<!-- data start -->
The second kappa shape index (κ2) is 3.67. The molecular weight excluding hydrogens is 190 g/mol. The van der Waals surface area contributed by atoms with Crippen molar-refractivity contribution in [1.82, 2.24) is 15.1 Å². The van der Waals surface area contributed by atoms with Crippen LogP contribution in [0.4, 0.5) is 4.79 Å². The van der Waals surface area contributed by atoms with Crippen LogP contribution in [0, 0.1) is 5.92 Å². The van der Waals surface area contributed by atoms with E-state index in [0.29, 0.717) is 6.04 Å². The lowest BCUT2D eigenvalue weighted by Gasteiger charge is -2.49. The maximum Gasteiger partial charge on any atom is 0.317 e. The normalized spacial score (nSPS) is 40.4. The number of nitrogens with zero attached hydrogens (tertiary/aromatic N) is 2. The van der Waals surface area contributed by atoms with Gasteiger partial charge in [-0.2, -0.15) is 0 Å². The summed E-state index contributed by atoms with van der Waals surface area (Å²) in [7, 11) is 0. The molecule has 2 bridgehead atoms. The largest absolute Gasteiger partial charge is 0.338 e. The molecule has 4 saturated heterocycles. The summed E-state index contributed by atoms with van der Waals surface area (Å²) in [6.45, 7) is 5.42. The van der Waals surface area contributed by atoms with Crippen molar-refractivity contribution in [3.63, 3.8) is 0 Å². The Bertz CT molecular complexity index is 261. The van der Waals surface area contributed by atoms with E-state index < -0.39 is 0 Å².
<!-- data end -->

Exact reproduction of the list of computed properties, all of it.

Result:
The second kappa shape index (κ2) is 3.67. The molecular weight excluding hydrogens is 190 g/mol. The van der Waals surface area contributed by atoms with Crippen molar-refractivity contribution in [1.82, 2.24) is 15.1 Å². The van der Waals surface area contributed by atoms with Crippen LogP contribution in [0.4, 0.5) is 4.79 Å². The van der Waals surface area contributed by atoms with Crippen LogP contribution in [0, 0.1) is 5.92 Å². The van der Waals surface area contributed by atoms with E-state index in [0.29, 0.717) is 6.04 Å². The lowest BCUT2D eigenvalue weighted by Gasteiger charge is -2.49. The maximum Gasteiger partial charge on any atom is 0.317 e. The normalized spacial score (nSPS) is 40.4. The number of nitrogens with zero attached hydrogens (tertiary/aromatic N) is 2. The van der Waals surface area contributed by atoms with Gasteiger partial charge in [-0.2, -0.15) is 0 Å². The summed E-state index contributed by atoms with van der Waals surface area (Å²) in [7, 11) is 0. The molecule has 2 bridgehead atoms. The largest absolute Gasteiger partial charge is 0.338 e. The molecule has 4 saturated heterocycles. The summed E-state index contributed by atoms with van der Waals surface area (Å²) in [6.45, 7) is 5.42. The van der Waals surface area contributed by atoms with Crippen molar-refractivity contribution in [3.63, 3.8) is 0 Å². The Bertz CT molecular complexity index is 261. The van der Waals surface area contributed by atoms with E-state index < -0.39 is 0 Å².